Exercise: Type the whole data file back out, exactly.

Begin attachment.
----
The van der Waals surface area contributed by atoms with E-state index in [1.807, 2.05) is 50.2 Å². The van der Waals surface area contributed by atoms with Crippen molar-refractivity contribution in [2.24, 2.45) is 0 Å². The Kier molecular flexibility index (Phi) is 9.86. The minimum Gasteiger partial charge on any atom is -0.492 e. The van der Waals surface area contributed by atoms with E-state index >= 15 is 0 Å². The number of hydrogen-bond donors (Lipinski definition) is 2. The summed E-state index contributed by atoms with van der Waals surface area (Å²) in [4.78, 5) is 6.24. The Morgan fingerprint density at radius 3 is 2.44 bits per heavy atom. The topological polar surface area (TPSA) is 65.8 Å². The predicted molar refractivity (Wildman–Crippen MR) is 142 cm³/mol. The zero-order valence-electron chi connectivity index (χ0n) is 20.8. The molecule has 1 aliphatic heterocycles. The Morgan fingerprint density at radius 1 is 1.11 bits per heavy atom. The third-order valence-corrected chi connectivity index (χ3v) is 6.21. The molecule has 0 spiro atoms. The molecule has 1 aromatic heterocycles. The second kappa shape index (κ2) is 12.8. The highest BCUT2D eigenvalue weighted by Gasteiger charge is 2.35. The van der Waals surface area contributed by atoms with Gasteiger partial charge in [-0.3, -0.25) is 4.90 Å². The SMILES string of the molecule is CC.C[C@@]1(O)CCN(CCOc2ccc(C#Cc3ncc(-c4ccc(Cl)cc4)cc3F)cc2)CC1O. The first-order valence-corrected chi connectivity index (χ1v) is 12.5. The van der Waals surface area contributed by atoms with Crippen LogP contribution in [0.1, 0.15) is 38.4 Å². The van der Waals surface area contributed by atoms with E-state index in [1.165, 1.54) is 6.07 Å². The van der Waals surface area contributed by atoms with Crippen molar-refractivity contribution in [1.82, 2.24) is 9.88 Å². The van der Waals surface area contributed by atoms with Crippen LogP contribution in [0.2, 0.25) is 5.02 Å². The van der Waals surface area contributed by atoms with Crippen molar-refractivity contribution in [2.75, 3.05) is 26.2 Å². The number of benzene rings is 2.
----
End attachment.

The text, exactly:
The van der Waals surface area contributed by atoms with E-state index in [1.807, 2.05) is 50.2 Å². The van der Waals surface area contributed by atoms with Crippen molar-refractivity contribution in [2.24, 2.45) is 0 Å². The Kier molecular flexibility index (Phi) is 9.86. The minimum Gasteiger partial charge on any atom is -0.492 e. The van der Waals surface area contributed by atoms with E-state index >= 15 is 0 Å². The number of hydrogen-bond donors (Lipinski definition) is 2. The summed E-state index contributed by atoms with van der Waals surface area (Å²) in [4.78, 5) is 6.24. The Morgan fingerprint density at radius 3 is 2.44 bits per heavy atom. The topological polar surface area (TPSA) is 65.8 Å². The predicted molar refractivity (Wildman–Crippen MR) is 142 cm³/mol. The zero-order valence-electron chi connectivity index (χ0n) is 20.8. The molecule has 1 aliphatic heterocycles. The Morgan fingerprint density at radius 1 is 1.11 bits per heavy atom. The third-order valence-corrected chi connectivity index (χ3v) is 6.21. The molecule has 0 spiro atoms. The molecule has 1 aromatic heterocycles. The second kappa shape index (κ2) is 12.8. The highest BCUT2D eigenvalue weighted by Gasteiger charge is 2.35. The van der Waals surface area contributed by atoms with Gasteiger partial charge in [-0.3, -0.25) is 4.90 Å². The SMILES string of the molecule is CC.C[C@@]1(O)CCN(CCOc2ccc(C#Cc3ncc(-c4ccc(Cl)cc4)cc3F)cc2)CC1O. The first-order valence-corrected chi connectivity index (χ1v) is 12.5. The van der Waals surface area contributed by atoms with Crippen LogP contribution in [0.1, 0.15) is 38.4 Å². The van der Waals surface area contributed by atoms with E-state index in [1.165, 1.54) is 6.07 Å². The van der Waals surface area contributed by atoms with Crippen molar-refractivity contribution in [1.82, 2.24) is 9.88 Å². The van der Waals surface area contributed by atoms with Crippen LogP contribution in [0.2, 0.25) is 5.02 Å². The van der Waals surface area contributed by atoms with Crippen molar-refractivity contribution in [2.75, 3.05) is 26.2 Å². The number of benzene rings is 2.